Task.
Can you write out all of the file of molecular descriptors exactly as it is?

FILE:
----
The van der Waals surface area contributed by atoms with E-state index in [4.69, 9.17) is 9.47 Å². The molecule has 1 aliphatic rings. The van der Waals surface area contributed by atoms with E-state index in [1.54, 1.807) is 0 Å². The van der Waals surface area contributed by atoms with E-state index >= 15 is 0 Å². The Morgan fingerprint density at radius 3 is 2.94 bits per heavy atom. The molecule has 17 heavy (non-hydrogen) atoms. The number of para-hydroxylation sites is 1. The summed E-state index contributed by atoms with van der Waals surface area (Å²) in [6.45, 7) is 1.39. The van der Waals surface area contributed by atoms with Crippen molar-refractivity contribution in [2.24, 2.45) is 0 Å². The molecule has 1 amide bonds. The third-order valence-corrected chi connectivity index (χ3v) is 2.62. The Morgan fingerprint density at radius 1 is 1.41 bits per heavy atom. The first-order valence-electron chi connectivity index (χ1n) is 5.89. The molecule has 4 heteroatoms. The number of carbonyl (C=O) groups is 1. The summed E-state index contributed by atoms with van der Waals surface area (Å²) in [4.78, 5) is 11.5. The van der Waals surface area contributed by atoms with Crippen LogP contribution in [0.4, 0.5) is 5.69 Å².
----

The van der Waals surface area contributed by atoms with E-state index in [4.69, 9.17) is 9.47 Å². The molecule has 1 aliphatic rings. The van der Waals surface area contributed by atoms with E-state index in [1.54, 1.807) is 0 Å². The van der Waals surface area contributed by atoms with E-state index >= 15 is 0 Å². The Morgan fingerprint density at radius 3 is 2.94 bits per heavy atom. The molecule has 17 heavy (non-hydrogen) atoms. The number of para-hydroxylation sites is 1. The summed E-state index contributed by atoms with van der Waals surface area (Å²) in [6.45, 7) is 1.39. The van der Waals surface area contributed by atoms with Crippen molar-refractivity contribution in [2.24, 2.45) is 0 Å². The molecule has 1 amide bonds. The third-order valence-corrected chi connectivity index (χ3v) is 2.62. The Morgan fingerprint density at radius 1 is 1.41 bits per heavy atom. The first-order valence-electron chi connectivity index (χ1n) is 5.89. The molecule has 4 heteroatoms. The number of carbonyl (C=O) groups is 1. The summed E-state index contributed by atoms with van der Waals surface area (Å²) in [4.78, 5) is 11.5. The van der Waals surface area contributed by atoms with Crippen LogP contribution in [0.4, 0.5) is 5.69 Å².